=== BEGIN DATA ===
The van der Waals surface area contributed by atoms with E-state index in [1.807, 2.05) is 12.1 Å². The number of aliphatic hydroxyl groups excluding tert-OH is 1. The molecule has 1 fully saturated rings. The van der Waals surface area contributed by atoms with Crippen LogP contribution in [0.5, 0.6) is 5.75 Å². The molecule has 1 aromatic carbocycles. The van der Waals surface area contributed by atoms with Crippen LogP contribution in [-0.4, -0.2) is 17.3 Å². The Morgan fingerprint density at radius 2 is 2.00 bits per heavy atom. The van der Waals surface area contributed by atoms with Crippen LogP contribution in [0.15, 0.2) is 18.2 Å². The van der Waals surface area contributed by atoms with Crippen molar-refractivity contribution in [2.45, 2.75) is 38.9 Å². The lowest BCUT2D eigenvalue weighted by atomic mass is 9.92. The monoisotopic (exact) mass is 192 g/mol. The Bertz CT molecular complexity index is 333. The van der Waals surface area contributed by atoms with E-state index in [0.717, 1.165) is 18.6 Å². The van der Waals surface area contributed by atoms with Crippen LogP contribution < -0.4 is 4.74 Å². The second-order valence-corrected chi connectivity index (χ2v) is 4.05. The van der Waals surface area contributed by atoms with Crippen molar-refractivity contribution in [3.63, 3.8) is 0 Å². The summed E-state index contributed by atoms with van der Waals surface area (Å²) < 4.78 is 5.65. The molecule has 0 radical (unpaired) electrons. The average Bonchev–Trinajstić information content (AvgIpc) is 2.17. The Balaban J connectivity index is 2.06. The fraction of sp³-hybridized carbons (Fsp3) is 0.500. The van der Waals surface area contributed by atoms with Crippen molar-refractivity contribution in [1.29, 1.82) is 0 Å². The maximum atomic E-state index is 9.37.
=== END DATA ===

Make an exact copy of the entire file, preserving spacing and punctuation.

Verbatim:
The van der Waals surface area contributed by atoms with E-state index in [1.807, 2.05) is 12.1 Å². The number of aliphatic hydroxyl groups excluding tert-OH is 1. The molecule has 1 fully saturated rings. The van der Waals surface area contributed by atoms with Crippen LogP contribution in [0.5, 0.6) is 5.75 Å². The molecule has 1 aromatic carbocycles. The van der Waals surface area contributed by atoms with Crippen LogP contribution in [-0.4, -0.2) is 17.3 Å². The Morgan fingerprint density at radius 2 is 2.00 bits per heavy atom. The van der Waals surface area contributed by atoms with Crippen LogP contribution in [0.15, 0.2) is 18.2 Å². The van der Waals surface area contributed by atoms with Crippen molar-refractivity contribution in [2.45, 2.75) is 38.9 Å². The lowest BCUT2D eigenvalue weighted by atomic mass is 9.92. The monoisotopic (exact) mass is 192 g/mol. The Bertz CT molecular complexity index is 333. The van der Waals surface area contributed by atoms with E-state index in [0.717, 1.165) is 18.6 Å². The van der Waals surface area contributed by atoms with Crippen LogP contribution < -0.4 is 4.74 Å². The second-order valence-corrected chi connectivity index (χ2v) is 4.05. The van der Waals surface area contributed by atoms with Crippen molar-refractivity contribution in [3.63, 3.8) is 0 Å². The summed E-state index contributed by atoms with van der Waals surface area (Å²) < 4.78 is 5.65. The molecule has 0 radical (unpaired) electrons. The average Bonchev–Trinajstić information content (AvgIpc) is 2.17. The Balaban J connectivity index is 2.06. The fraction of sp³-hybridized carbons (Fsp3) is 0.500. The van der Waals surface area contributed by atoms with Crippen molar-refractivity contribution in [1.29, 1.82) is 0 Å². The maximum atomic E-state index is 9.37.